Empty Seats

Things are opening up in the UK

Back in April, pubs, restaurants and cafes were allowed to reopen – but only serving outside.

If you know anything about England then you’ll know this was a bit of a joke…

It always pisses it down here in April. So much so, we even have a name for it – April Showers.

So despite being able to trade, business for the hospitality industry has still been thin on the ground.

But on Monday this week, they got the go-ahead to open up indoors too.

A good friend of mine, Lucinda, was making a trip up to the Midlands and we planned to catch up over dinner.

Better book a table, I thought.

First day of reopening, everything will be rammed.

But when I arrived, do you know what I saw?

Empty seats.

The restaurant was dead.

Just us and one other table.

Now, this was a good restaurant. Owned by famous celebrity chef Marco Pierre White.

Lucinda had been doing the rounds this week, visiting clients all over Brum. She’d been in pubs, cafes and restaurants – all completely dead.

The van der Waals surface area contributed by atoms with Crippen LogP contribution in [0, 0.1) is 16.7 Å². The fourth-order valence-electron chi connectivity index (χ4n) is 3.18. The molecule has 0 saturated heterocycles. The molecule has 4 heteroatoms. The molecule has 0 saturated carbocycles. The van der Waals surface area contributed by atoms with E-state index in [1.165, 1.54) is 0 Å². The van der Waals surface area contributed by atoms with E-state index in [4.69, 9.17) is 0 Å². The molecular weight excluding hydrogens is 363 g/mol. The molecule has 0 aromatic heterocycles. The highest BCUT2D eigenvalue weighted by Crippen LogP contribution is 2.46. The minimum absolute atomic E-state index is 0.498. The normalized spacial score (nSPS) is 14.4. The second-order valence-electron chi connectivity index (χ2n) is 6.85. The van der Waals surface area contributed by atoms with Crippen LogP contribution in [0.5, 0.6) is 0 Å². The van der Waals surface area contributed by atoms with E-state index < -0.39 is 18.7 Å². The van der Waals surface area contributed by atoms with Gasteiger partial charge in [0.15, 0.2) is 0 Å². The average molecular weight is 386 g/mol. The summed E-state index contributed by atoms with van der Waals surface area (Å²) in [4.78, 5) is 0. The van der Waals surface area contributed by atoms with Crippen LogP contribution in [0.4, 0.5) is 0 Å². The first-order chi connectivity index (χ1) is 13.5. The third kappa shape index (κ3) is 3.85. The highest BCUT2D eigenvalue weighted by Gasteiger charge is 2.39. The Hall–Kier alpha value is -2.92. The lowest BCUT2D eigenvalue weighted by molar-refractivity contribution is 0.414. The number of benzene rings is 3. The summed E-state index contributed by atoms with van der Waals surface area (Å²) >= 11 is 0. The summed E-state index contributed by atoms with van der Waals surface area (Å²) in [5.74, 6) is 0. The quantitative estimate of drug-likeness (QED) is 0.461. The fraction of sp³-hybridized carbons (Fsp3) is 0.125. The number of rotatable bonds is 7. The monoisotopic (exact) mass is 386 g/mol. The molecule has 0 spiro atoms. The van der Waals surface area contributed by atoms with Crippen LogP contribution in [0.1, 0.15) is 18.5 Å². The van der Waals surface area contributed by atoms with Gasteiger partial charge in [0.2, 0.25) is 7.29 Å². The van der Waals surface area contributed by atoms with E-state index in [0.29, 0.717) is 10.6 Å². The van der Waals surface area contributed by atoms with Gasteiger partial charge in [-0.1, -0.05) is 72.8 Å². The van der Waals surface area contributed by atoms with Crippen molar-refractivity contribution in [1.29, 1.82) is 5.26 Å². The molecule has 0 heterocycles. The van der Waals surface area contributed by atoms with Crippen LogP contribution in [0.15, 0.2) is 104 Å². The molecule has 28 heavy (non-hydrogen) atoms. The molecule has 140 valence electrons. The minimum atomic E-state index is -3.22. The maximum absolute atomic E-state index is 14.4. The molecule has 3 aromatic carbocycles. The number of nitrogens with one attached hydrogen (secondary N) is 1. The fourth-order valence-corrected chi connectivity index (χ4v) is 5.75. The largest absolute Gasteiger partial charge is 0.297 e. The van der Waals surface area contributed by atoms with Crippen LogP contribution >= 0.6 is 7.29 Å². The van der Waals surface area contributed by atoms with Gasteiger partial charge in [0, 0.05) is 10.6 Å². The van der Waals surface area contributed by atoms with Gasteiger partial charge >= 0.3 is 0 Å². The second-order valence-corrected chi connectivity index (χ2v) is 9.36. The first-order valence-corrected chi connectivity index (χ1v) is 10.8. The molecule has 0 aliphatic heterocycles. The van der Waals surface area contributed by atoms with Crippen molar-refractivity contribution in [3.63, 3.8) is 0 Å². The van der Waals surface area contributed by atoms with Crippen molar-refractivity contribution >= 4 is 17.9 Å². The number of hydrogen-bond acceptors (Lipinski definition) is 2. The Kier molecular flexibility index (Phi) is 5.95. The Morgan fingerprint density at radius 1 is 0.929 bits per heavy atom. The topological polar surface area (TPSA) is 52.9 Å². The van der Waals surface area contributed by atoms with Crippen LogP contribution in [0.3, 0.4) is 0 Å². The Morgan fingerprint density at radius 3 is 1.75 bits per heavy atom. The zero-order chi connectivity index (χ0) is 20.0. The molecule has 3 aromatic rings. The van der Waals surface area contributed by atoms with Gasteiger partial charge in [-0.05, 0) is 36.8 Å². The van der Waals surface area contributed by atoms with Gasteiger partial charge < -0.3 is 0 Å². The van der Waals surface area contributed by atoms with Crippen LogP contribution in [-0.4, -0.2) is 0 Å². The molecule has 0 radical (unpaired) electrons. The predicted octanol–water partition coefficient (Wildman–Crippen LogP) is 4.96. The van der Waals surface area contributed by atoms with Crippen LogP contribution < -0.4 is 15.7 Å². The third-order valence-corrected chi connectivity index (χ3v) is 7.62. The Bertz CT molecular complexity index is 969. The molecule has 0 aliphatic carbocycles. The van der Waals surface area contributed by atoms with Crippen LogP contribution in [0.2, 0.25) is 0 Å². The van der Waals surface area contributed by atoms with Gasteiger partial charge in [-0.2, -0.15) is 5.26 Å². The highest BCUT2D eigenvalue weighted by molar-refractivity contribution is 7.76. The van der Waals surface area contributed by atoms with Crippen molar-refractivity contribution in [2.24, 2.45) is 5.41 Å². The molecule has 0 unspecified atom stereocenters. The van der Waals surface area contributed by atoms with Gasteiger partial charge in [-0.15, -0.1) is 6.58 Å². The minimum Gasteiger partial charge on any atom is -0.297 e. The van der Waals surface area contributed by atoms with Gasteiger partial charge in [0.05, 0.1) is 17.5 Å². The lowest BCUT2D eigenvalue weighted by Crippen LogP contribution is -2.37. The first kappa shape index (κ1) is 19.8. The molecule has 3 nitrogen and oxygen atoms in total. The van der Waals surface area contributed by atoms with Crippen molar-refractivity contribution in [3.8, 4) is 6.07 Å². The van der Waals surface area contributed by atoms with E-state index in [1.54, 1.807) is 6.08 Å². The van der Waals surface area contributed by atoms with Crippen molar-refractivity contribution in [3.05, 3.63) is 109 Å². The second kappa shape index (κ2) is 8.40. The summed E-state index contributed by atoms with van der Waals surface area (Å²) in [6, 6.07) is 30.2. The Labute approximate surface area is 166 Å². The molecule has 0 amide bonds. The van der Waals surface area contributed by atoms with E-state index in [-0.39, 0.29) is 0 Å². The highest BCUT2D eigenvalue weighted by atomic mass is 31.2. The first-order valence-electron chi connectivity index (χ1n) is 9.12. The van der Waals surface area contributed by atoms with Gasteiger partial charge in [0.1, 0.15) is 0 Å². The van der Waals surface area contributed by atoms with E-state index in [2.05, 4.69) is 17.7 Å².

So why is it so quiet? Why aren’t people queuing up around the block to get out and enjoy a bit of “normal” life again? With covid numbers super low you’d think they would be.

I think it comes down to apathy.

It’s been so long since we could go out and have some fun that we’ve forgotten what it’s like. It’s easier to stay home. Easier to order take out. Easier not to bother.

But I bet we could be persuaded.

I’ve gotta ask the question: how hard were these pubs, restaurants and cafes marketing in the run up to the grand reopening?

Were they consistently in contact with their customers reminding them of how much they love their restaurant? Sharing their plans, ideas and menus? Sending offers and creating a buzz?

I doubt it.

Most businesses just sit around waiting for their customers to come. That’s a huge mistake.

No matter what business you’re in – be it frappuccinos or freight – you’ve got to be out there. Sending emails, making phone calls and getting in front of your prospects reminding them to do business with you.

So what about you? When did you last contact your customers?